It was the summer of 2014, I was sitting in a boardroom with the air condition on and I was inside sweating. It was a blazing hot outside in the summer heat of London.
That day I was waiting for the board meeting of Stonewall housing to start. I had just been recruited as a board member and I felt proud to be part of this amazing organization that was doing great work keeping LGBT* youth off the street and creating shelter for them where they could feel at home.
This particular board meeting was not going to be like any other. The meeting would be discussing the latest findings of a report on homelessness in young people (16-25 years) in the UK, specifically among LGBT* youth.
The report, which came out, was talking about an epidemic of homelessness among young people in the UK. An epidemic the whole country has decided to ignore.
The report was titled "Summary of First Findings: the experiences of LGBTQ young people in England Youth Chances, and surveyed 6,514 young people between the ages 16-25 years. It showed that nearly one in 10 of LGBTQ young people (8%) have had to leave home for reasons relating to their sexuality or gender identity.
While I sat at this meeting, I had a flashback to my time growing up gay in Nigeria and my struggle with sleeping rough. It was worse when I came out on national television in 2004. Though I was 29-years-old then, I was still barred from my family home.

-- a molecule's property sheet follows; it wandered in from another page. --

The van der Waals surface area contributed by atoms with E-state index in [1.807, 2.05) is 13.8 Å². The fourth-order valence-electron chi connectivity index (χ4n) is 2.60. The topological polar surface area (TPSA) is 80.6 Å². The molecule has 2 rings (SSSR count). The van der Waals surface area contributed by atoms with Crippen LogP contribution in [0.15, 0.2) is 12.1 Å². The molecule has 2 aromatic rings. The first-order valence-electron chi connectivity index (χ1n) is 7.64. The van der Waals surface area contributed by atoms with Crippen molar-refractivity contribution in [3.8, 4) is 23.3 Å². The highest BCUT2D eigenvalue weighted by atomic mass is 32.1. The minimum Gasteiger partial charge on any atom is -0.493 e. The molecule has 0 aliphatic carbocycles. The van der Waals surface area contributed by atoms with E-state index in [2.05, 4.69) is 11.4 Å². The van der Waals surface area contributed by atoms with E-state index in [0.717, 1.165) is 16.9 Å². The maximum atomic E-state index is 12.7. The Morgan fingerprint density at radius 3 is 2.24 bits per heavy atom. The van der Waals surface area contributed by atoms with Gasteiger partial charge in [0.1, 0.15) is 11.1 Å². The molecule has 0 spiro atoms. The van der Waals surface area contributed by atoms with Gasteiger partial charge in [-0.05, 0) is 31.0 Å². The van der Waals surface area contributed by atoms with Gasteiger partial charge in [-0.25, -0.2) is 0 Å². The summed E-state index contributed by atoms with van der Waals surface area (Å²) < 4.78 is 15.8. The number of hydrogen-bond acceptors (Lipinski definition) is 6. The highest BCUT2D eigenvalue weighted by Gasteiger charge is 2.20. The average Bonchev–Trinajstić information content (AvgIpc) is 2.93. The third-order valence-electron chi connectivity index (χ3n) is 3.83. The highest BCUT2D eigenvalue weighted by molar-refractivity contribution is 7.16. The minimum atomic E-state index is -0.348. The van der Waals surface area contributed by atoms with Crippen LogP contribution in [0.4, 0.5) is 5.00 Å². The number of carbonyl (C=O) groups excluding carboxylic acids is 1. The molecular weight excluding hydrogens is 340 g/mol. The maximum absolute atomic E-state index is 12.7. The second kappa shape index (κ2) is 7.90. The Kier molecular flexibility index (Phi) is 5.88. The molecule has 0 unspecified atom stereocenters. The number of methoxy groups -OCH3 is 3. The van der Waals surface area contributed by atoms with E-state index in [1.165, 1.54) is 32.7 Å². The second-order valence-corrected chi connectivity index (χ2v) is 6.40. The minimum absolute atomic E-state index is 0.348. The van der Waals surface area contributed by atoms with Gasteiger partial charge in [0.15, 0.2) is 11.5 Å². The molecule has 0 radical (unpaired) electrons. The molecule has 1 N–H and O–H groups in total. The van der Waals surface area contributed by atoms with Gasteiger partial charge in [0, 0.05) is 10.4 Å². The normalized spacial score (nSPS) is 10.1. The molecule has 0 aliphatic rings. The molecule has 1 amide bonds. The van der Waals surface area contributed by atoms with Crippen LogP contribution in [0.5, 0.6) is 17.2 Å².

My father even made it clear to me that I should not expect anything from his "will" unless I marry a woman and deny who I was. Even though I was an adult with my own house, I felt so alone. I remembered many Christmases I had to spend all alone or with close friends. I see people going home to their families for holidays and all I did was hope that one-day again, I would be able to sit around the table with my family.
The story is different now, and my family is coming around.
I didn't notice tears were rolling down my eyes. It was not the one in 10 that was so shocking. In the Stonewall Housing annual report, 77% of these homeless kids are from Black and minority ethnic groups.
We are kicking our kids out; we are turning our backs on them and rejecting the builders of the future mainly because we could not understand their sexual orientation or gender identity.
Homelessness creates a state of vulnerability for these young people and makes them easy prey for malicious adults. Many kids on the street of Britain today are crying out for help and we decided to turn our backs on them while we struggle to save Africa.
Don't get me wrong: there is nothing wrong with them. However, we have to understand that the concept of charity beginning at home is not just a saying, but a wakeup call.
At the end of the meeting, I asked myself what I could do to keep an LGBT* kid off the street this coming winter and not just that, what could I do to make them have a meaningful Christmas, maybe not with their families but with people that love them?
Just then I remembered that I can use my 40th birthday for something more humane. I decided that four months leading to my birthday in January, I would raise funds for Stonewall Housing and three other charities.
Choosing these charities among the many that I have come to respect and adore was a huge task. I tasked myself to raise £10,000 each for the four charities as that would be the best way I would love to celebrate clocking 40 years.